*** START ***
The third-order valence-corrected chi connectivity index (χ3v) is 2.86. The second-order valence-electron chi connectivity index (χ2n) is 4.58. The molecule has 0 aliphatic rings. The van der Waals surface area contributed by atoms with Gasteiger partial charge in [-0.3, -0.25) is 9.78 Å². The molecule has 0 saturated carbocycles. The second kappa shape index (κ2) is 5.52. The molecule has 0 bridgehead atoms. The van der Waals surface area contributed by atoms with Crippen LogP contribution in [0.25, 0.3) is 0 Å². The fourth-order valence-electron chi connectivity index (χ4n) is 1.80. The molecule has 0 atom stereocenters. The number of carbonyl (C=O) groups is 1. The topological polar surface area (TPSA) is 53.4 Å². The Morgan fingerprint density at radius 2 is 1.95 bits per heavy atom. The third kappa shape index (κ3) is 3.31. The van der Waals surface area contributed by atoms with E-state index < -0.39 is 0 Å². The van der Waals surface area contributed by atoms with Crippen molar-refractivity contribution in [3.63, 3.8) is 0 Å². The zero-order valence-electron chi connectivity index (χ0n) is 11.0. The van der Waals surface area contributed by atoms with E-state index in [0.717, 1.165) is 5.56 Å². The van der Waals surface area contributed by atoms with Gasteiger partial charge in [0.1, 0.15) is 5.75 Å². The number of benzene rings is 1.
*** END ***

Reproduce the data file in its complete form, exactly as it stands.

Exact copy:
The third-order valence-corrected chi connectivity index (χ3v) is 2.86. The second-order valence-electron chi connectivity index (χ2n) is 4.58. The molecule has 0 aliphatic rings. The van der Waals surface area contributed by atoms with Gasteiger partial charge in [-0.3, -0.25) is 9.78 Å². The molecule has 0 saturated carbocycles. The second kappa shape index (κ2) is 5.52. The molecule has 0 bridgehead atoms. The van der Waals surface area contributed by atoms with Crippen LogP contribution in [0.25, 0.3) is 0 Å². The fourth-order valence-electron chi connectivity index (χ4n) is 1.80. The molecule has 0 atom stereocenters. The number of carbonyl (C=O) groups is 1. The topological polar surface area (TPSA) is 53.4 Å². The Morgan fingerprint density at radius 2 is 1.95 bits per heavy atom. The third kappa shape index (κ3) is 3.31. The van der Waals surface area contributed by atoms with E-state index < -0.39 is 0 Å². The van der Waals surface area contributed by atoms with Crippen molar-refractivity contribution in [3.63, 3.8) is 0 Å². The zero-order valence-electron chi connectivity index (χ0n) is 11.0. The van der Waals surface area contributed by atoms with E-state index in [0.717, 1.165) is 5.56 Å². The van der Waals surface area contributed by atoms with Gasteiger partial charge in [0.1, 0.15) is 5.75 Å². The number of benzene rings is 1.